A collection of short stories and journalistic commentaries depicting my simple life
and how I fit in with the modern day universe of our times

Dear WWF

Dear WWF,

Please excuse me for writing so near Christmas but I fear I may be the bearer of some rather sad tidings for animal lovers the world over. The thing is, that during the just short of five weeks that I have been in Australia, I haven’t actually seen much in the way of wildlife at all. And by wildlife I mean that of the hairy, sharp toothed, possibly vicious variety and not that of the girlie girls lying drunk in gutters of a Saturday night after the clubs and bars have spilled out.

You see, before leaving the UK, I took the liberty of checking up on the wilder side of things in Ozzie land and came across many colourful reports of killer things that would think nothing of feasting on me for dinner, poisoning me if I were to feast on them, stabbing me with venomous pointy things and generally making me violently ill before despatching me to possible pastures greener.

The problem is, is that for as long as I have been here, I have only seen one lizard in the whole of Brisbane, along with three green frogs, 40 odd tiny geckos, and a host of assorted birds. And this is where I have struggled with all of this emptyness and feel I must now warn you of my findings. 

I mean Crikey!!! 

Were they all culled after the death of Steve Irwin? Or maybe pensioned off with Mick Dundee? or something? ... Anything?

Because it somehow appears that the usually identified with Australia killer beings are all to be deemed somewhat all but extinct to the casual onlooker. I mean not a single shark, croc, jelly fish, spider or snake have been witnessed. And even the lesser malicious animals like kangaroos, wallabies, wombats, koalas and emus appear to have shuffled off their mortal coils too. There's not a single anything to be seen. At all even. Nish, glish and not even a frosty flake. Ever. WTF where are they all?

Green frog. Generally found where the
environment is 'healthy'
And it’s not like I haven’t tried looking for them either. Because between the both of us, Jodie and I, we have already travelled over 5000 Kilometres aimlessly to-ing and from-ing across the Great divide of the Australian east coast while shopping, working and playing. 

And even while heading straight for any roadside Cane toads so we can “hear them explode under the wheels” (thanks for that Jodie… He says not quite sure how to proceed with this information), we have still been on the lookout for the elusive beasts.

So, I’m beginning to think (for what it is worth) that the whole of the Australian wildlife circuit has probably recently been wiped out by a specialist group of ninja spirited cane toads then. Cane toads having no natural predators other than Jodie’s wheels, lawnmowers, golfers clubbing them to death and the odd dog that never really knew any better (they are poisonous by the way), being the perfect candidates. 

And it's particularly those toads that Jodie had missed with her car wheels (Sometimes I really worry about her) that are probably doing the biggest amount of damage to other breeds, leaving the only way left open to experience the indigenous antipodean animals these days, being to visit zoos or wildlife parks where it is now believed that remote controlled robotic versions abound (installed to reduce the risk of riots or  panic throughout the general public).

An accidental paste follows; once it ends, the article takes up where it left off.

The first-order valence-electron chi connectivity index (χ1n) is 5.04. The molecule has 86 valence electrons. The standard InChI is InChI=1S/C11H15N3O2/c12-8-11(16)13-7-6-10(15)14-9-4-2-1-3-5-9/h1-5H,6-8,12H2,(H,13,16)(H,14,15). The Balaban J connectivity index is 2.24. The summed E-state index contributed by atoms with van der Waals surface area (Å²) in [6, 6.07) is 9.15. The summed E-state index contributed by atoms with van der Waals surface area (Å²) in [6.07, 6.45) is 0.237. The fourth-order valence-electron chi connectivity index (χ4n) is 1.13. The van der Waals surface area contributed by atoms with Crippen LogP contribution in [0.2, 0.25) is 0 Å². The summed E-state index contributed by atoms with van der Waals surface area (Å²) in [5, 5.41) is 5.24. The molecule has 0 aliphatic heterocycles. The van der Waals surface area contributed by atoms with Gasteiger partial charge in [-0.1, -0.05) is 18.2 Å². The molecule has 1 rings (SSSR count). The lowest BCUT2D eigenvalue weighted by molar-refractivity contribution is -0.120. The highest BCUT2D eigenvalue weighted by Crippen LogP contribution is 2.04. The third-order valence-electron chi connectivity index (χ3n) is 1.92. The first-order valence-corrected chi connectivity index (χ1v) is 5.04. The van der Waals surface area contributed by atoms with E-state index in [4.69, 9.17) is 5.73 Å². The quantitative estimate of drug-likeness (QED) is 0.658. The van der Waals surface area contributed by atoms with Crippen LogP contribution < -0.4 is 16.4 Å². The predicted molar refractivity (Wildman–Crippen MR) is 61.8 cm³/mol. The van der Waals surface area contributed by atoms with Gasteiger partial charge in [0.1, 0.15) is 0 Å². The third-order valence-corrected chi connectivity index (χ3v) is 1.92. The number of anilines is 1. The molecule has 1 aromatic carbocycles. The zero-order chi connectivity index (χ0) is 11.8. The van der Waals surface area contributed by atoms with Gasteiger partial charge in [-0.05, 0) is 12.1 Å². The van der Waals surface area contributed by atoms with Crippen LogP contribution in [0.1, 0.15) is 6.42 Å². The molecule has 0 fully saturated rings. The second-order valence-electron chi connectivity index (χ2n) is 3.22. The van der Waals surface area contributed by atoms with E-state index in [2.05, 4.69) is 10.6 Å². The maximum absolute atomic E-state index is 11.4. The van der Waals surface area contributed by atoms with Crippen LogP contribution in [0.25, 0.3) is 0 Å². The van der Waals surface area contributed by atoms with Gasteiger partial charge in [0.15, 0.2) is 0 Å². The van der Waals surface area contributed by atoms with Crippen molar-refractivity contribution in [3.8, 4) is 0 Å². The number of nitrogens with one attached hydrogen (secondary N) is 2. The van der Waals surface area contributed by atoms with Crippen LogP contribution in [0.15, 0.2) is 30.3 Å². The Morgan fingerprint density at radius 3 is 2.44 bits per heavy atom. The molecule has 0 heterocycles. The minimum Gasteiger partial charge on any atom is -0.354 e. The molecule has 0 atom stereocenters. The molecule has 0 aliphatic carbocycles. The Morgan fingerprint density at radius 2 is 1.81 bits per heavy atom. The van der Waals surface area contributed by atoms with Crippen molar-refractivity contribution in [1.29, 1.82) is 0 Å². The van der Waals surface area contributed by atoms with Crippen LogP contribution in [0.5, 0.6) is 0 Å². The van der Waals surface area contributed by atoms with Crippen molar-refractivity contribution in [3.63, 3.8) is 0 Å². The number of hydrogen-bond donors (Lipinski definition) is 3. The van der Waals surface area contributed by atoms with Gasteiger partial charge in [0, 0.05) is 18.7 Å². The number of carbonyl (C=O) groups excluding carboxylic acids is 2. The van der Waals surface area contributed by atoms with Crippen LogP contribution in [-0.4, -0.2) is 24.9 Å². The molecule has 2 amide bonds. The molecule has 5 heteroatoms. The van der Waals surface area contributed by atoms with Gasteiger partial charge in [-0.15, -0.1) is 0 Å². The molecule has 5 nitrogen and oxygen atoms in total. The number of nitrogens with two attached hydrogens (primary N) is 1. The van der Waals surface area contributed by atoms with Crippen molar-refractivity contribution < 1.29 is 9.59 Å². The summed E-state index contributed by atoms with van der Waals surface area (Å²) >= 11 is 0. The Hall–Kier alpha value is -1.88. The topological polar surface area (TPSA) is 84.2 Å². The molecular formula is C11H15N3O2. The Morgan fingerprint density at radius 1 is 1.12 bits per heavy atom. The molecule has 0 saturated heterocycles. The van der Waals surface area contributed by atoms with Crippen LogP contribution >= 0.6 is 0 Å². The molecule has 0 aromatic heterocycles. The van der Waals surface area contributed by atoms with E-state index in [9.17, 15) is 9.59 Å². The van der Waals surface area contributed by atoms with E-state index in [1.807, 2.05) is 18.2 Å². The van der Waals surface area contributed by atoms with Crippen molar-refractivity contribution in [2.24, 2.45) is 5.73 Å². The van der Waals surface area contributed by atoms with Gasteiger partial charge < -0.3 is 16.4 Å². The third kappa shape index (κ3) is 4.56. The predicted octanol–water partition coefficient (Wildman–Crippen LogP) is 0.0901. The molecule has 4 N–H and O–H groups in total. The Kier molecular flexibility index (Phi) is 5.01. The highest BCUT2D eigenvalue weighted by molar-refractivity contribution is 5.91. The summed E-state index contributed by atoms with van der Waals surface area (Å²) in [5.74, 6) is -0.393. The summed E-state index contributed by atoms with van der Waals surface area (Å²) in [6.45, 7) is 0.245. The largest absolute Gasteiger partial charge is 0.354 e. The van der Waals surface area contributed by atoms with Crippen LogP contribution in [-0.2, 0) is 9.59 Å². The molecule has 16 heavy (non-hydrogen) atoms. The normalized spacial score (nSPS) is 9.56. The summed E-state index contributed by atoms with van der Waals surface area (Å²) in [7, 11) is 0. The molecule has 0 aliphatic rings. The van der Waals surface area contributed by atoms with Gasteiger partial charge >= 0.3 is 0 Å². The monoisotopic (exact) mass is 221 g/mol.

Cane toad
The cane toad was first drafted in from central America to help control the rise in cane beetles on the sugar canes grown in Northern Queensland. Unfortunately, the beetles lived at the top of the canes and the toads resided at the bottom. And never the twain did meet. And Along with no natural predators, like a lot of things in Australia, the toads just ran amok. And now they stand to take over the world by chewing up all the animals from this huge continent.

Well that is the problem as I see it at present and I’m not sure you will have any instant solutions to this problem being as it is so near Christmas now (apparently), but it would be nice if you could help me complete my study of this magnificent land by maybe shipping over a few of your registered captive bred creatures (from overseas maybe) to assist in aiding my journalistic shortcomings and making available some photographic opportunities for me (pictures often being better than words, that sort of thing).

Yours Sincerely

A bit short of meat too. 

PS... We will be out hunting skippies at seven in the morning peeps. Naturally, should we be lucky enough to actually sight any, we will of course let you know. Watch this space...


What was that skip? There's how many of you guys? All sitting in a field? And there's nobody stuck down the mine? Streuth!!
Taken at 6:30 AM 18/12/2011 Bundaberg
As earlier intimated, we went out early and caught a full herd of the spring loaded kangas, 13 in all. But as the photo kind of suggests though, it might have been them that were actually spotting us (maybe meercats in disguise). But anyway.... they weren't robotic in the least bit, nor clockwork and neither were they mechanically operated in any way shape or form so....


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1 Comment:

  1. dragonfly emerging said...
    for those of you who dont know about cane toads, in Bundaberg there was a statistic of local car accidents that read:

    45% of car accidents in Bundaberg were caused by drivers crossing lanes to kill cane toads...

    YES the cane toad issue is that bad!!! i was just doing my bit for the locals in killing off these hideous creatures... plus they sound cool as they POP under your tyres ;)

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